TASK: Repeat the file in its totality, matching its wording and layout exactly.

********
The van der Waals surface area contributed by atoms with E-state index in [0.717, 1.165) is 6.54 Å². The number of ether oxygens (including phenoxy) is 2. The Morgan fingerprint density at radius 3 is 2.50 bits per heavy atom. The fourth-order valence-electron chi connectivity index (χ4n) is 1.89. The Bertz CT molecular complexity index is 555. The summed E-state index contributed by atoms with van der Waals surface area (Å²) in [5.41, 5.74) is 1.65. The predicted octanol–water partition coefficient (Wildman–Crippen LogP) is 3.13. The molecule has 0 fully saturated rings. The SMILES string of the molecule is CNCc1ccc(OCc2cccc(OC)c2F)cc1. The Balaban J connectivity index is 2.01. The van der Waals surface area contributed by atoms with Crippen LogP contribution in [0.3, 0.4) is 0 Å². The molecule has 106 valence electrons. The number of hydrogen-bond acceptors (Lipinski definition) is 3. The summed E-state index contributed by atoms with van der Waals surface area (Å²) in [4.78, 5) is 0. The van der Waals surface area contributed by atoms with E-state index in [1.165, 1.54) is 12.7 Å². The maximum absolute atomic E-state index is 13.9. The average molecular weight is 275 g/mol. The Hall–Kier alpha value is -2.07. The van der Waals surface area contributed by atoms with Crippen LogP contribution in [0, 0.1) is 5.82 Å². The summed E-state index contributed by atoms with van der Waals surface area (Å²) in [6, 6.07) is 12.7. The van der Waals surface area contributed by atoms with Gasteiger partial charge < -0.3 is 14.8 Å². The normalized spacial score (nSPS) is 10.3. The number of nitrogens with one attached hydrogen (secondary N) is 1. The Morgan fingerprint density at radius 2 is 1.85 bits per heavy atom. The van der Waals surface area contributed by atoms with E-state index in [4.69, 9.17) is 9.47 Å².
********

The van der Waals surface area contributed by atoms with E-state index in [0.717, 1.165) is 6.54 Å². The number of ether oxygens (including phenoxy) is 2. The Morgan fingerprint density at radius 3 is 2.50 bits per heavy atom. The fourth-order valence-electron chi connectivity index (χ4n) is 1.89. The Bertz CT molecular complexity index is 555. The summed E-state index contributed by atoms with van der Waals surface area (Å²) in [5.41, 5.74) is 1.65. The predicted octanol–water partition coefficient (Wildman–Crippen LogP) is 3.13. The molecule has 0 fully saturated rings. The SMILES string of the molecule is CNCc1ccc(OCc2cccc(OC)c2F)cc1. The Balaban J connectivity index is 2.01. The van der Waals surface area contributed by atoms with Crippen LogP contribution in [0.3, 0.4) is 0 Å². The molecule has 106 valence electrons. The number of hydrogen-bond acceptors (Lipinski definition) is 3. The summed E-state index contributed by atoms with van der Waals surface area (Å²) in [4.78, 5) is 0. The van der Waals surface area contributed by atoms with E-state index in [1.165, 1.54) is 12.7 Å². The maximum absolute atomic E-state index is 13.9. The average molecular weight is 275 g/mol. The Hall–Kier alpha value is -2.07. The van der Waals surface area contributed by atoms with Crippen LogP contribution in [0, 0.1) is 5.82 Å². The summed E-state index contributed by atoms with van der Waals surface area (Å²) in [6, 6.07) is 12.7. The van der Waals surface area contributed by atoms with Gasteiger partial charge < -0.3 is 14.8 Å². The normalized spacial score (nSPS) is 10.3. The number of nitrogens with one attached hydrogen (secondary N) is 1. The Morgan fingerprint density at radius 2 is 1.85 bits per heavy atom. The van der Waals surface area contributed by atoms with E-state index in [4.69, 9.17) is 9.47 Å².